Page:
150. Sign Systems Studies: Volume > 33 > Issue: 1
Jorge Conesa Sevilla The realm of continued emergence: The semiotics of George Herbert Mead and its implications to biosemiotics, semiotic matrix theory, and ecological ethics
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This examination of the often-inaccessible work and semiotics of George Herbert Mead focuses first on his pivotal ideas of Sociality, Consciousness, and Communication. Mead’s insight of sociality as forced relatedness, or forced semiosis, appearing early in evolution, or appearing in simple systems, guarantees him a foundational place among biosemioticians. These ideas are Mead’s exemplar description of multiple referentiality afforded to social organisms (connected to his idea of the generalized other), thus enabling passing from one umwelt to another, with relative ease. Although Mead’s comprehensive semiosis is basically sound, and in concordance with modern and contemporary semiotics (and biosemiotics), it nevertheless lacks a satisfactory explanation of how conscious organisms achieve passing into new frames of reference. Semiotic Matrix Theory (SMT), its pansemiosis, describes falsifiable existential and cognitive heuristics of recognizing Energy requirements, Safety concerns and Possibility or Opportunity as “passing” functions. Finally, another type of emergence, ecoethics, isan embedded constant in biosemiosis. Not all semiosis is good semiosis, not all text is good text. Because our species is moving away from ancient biosemiosisand interrelatedness, this historicity, even ductile enough to invent synthetic semiosis or capricious umwelten, is facing the ecological reality and consequences of an overly anthropocentric text.
151. Sign Systems Studies: Volume > 33 > Issue: 1
Linnar Priimägi The problem of the autocatalytic origin of culture in Juri Lotman’s cultural philosophy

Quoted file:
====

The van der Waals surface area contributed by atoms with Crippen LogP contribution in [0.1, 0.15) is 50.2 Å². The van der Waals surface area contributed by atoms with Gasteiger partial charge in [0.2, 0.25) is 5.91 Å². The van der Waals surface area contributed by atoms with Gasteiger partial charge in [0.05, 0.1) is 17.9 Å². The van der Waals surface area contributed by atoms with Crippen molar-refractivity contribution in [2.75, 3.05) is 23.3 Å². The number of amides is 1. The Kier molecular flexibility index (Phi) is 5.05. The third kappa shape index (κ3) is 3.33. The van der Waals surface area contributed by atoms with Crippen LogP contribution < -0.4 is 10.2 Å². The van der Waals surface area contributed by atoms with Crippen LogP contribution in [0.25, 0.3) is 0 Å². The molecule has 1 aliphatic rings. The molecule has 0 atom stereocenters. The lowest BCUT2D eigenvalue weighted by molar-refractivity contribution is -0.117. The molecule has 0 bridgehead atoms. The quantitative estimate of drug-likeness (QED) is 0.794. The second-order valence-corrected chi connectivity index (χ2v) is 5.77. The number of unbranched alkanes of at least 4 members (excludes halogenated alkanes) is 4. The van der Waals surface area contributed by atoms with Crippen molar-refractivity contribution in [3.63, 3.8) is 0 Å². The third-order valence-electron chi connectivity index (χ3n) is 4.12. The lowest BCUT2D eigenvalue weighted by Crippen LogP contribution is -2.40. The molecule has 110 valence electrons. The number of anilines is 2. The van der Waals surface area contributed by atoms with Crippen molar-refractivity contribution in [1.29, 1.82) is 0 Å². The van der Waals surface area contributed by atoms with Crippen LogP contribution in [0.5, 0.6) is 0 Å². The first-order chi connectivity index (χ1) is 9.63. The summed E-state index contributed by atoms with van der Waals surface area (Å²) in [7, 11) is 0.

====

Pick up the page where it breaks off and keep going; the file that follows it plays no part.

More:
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The origin of culture remains in the sphere of hypotheses. Although the hypotheses derive from two presumptions: first, how the structure of culture is envisaged, and secondly, how culture is thought to function. Juri Lotman dealt with both aspects of culture, initially the structural and typological and later the dynamic aspects. Thereby, he arrived at the culturalphilosophical hypothesis of the autocatalytic origin of culture. A catalyst is a component of a chemical reaction which itself doesn’t transform during the reaction, but whose presence is needed to guarantee the reaction (or to stimulate it). Thus, autocatalysis is a paradoxical situation in which the genesis of something presumes the pre-existence of the final product. The paradox of the autocatalysis of culture lies in the fact that culture cannot emerge from anything other than from culture itself, from its own germination. In 1988, speaking about the autocatalysis of culture, Lotman refered tothe cultural historicist Nikolai I. Konrad (1891–1970), who undoubtedly borrowed this idea from Jacob Christopher Burckhardt (1818–1897). This undiscovered connection reminds us of the fact, that a model for autocatalysis (or an autopoiesis) was basic to Naturphilosophie of the 19th century. In the 20th century, this was represented by Vladimir I. Vernadsky (1863–1945), from whom Lotman in 1982 received the impetus to formulate the concept of semiosphere as well as of the autocatalysis of culture. The autocatalysis model of culture is culturally diachronical, the semiosphere is, however, a synchronical one. In both cases, the natural philosophical cytology of the 19th century was Lotman’s semiotical meta-language.